How I Am Singing Silent Night This Year


idelette mcvicker -how im singing silent night this year2

Sisterhood? She scoffed. I was sitting in a diner in Denver with two editors from a prominent publishing house. It was a Friday afternoon and one of the editors came to the table rather cynical about my ideas for a global revolution of women who change the world with our Love.

I don’t blame her. She was worn out from juggling work life and mom life and that night she hadn’t slept much with her sick toddler. She challenged me to clarify my thoughts and ideas. She challenged me to think of her sister on a farm in Idaho and why she would ever want to read about a global revolution of Love.

Sisterhood? She was not a believer.

At first, I walked away from that meeting completely disheartened. Why am I even trying to write? Why do I even believe in this idea of Sisterhood and transforming the world by Love?

I wanted to give up.

Thankfully, the next day, I got to listen to Lynne Hybels speak. Tears started streaming down my face as she told the story of visiting Bosnia after the war and, in prayer, becoming confronted with this question: Am I my sister’s keeper?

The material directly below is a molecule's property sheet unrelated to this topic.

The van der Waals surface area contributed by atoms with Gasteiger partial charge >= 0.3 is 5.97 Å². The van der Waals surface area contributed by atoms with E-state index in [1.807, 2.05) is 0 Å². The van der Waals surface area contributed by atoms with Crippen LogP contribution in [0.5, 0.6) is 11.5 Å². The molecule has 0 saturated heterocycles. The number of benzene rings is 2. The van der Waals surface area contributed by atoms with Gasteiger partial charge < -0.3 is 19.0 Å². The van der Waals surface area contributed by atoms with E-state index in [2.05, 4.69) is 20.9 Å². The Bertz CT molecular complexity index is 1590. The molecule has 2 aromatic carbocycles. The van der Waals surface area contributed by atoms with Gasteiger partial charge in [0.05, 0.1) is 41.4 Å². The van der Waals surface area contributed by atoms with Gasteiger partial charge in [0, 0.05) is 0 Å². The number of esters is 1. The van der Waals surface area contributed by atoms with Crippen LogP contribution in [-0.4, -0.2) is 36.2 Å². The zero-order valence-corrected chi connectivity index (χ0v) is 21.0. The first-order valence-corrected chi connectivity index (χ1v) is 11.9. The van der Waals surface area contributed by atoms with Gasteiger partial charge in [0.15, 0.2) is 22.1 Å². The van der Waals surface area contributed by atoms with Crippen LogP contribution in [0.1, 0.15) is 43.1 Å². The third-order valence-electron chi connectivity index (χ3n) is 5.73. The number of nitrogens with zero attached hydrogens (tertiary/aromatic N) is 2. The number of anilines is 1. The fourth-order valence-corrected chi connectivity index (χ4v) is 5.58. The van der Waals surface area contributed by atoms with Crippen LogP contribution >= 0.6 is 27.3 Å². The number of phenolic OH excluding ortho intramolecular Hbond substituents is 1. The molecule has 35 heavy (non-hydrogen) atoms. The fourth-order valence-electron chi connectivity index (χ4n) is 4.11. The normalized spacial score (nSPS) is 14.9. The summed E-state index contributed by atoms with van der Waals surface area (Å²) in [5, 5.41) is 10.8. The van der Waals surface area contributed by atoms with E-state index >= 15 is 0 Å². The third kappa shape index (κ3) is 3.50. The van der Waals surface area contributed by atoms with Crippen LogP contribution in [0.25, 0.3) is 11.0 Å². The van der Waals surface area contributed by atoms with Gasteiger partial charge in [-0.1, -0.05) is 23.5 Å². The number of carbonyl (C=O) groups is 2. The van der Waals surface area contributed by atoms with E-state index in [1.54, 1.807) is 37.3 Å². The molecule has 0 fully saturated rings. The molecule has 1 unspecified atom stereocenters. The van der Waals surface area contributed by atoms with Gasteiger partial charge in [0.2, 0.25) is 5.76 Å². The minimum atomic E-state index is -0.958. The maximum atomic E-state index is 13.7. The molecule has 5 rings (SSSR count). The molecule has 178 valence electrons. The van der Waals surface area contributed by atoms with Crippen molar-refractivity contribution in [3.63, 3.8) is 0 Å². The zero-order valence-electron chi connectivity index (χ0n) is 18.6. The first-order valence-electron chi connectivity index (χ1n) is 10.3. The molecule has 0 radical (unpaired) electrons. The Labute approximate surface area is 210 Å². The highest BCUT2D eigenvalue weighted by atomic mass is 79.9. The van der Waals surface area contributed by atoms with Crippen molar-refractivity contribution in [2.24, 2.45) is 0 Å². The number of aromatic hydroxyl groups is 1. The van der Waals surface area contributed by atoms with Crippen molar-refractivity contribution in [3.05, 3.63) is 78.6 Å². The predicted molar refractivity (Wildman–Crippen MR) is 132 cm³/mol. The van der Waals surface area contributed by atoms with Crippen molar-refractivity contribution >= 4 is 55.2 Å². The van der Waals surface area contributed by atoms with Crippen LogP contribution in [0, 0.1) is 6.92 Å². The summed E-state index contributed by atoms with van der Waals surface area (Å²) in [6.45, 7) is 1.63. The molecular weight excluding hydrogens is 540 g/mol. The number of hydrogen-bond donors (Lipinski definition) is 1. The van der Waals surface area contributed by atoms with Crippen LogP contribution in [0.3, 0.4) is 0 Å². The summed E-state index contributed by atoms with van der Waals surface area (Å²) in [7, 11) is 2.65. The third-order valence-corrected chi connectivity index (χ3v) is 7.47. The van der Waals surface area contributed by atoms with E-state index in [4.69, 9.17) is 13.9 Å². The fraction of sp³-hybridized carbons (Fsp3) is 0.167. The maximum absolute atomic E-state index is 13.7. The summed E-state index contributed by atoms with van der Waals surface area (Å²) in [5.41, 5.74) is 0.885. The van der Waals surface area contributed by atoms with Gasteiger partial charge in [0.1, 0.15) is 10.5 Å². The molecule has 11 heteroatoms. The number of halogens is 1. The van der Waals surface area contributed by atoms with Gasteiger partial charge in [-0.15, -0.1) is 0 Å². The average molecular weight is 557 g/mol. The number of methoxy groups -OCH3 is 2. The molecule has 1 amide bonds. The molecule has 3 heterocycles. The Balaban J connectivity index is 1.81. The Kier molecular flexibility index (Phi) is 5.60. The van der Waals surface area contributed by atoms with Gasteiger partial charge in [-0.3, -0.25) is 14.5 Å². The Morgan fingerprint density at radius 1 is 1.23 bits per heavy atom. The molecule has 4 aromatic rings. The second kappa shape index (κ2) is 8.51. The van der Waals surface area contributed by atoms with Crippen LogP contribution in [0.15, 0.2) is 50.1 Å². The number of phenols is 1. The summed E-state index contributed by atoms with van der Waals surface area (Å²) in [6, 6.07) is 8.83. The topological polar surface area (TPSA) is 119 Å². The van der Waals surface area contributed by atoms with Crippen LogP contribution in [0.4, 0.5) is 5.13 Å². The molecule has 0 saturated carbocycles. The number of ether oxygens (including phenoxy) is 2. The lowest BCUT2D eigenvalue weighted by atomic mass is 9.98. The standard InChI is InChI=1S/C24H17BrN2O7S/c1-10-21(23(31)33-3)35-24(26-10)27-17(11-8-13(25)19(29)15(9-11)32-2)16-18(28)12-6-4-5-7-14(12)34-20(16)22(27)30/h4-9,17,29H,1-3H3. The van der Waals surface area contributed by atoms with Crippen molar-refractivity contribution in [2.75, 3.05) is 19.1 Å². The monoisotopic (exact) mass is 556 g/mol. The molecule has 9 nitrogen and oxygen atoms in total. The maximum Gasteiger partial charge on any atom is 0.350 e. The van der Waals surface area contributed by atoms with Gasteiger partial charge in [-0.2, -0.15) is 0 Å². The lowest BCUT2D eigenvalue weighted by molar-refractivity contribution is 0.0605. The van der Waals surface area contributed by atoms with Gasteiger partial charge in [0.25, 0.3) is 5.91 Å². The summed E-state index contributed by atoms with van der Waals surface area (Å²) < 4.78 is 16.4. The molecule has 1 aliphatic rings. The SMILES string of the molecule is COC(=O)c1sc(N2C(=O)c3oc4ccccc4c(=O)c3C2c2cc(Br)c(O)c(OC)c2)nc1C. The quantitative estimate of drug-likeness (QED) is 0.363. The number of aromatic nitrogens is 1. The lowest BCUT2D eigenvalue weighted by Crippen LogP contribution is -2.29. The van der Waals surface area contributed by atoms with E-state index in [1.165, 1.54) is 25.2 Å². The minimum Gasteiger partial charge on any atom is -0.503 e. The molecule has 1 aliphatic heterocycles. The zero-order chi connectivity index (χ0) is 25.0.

Slowly, gently, she reminded me why I believed in sisterhood. Why this wasn’t just a ridiculous idea—a faint pipedream that doesn’t apply to a woman on a farm in Idaho or a condo in Vancouver or an apartment in Kaohsiung. Sisterhood mattered.

Sisterhood has to be a safe place for us to land. Sisterhood is that place where we can exhale and be honest. Sisterhood is where we can become strong, SO THAT we may serve our world. Sisterhood is where we become strong so we can just plain LOVE people.

Sisterhood is not a magical idea. It’s a sober reminder that in a world where 1 in 3 women have been violated or abused, we need safe places. It’s a RESPONSE to the evil of gender-based violence. When men have not generally been a safe place, we need to become that for each other.

We become a place where women’s voices are heard, called out, nurtured and a place where women’s voices can become strong.

Recently, I’ve noticed a few people asking me: Why the focus on women?

It’s never been a movement against, but always a movement for.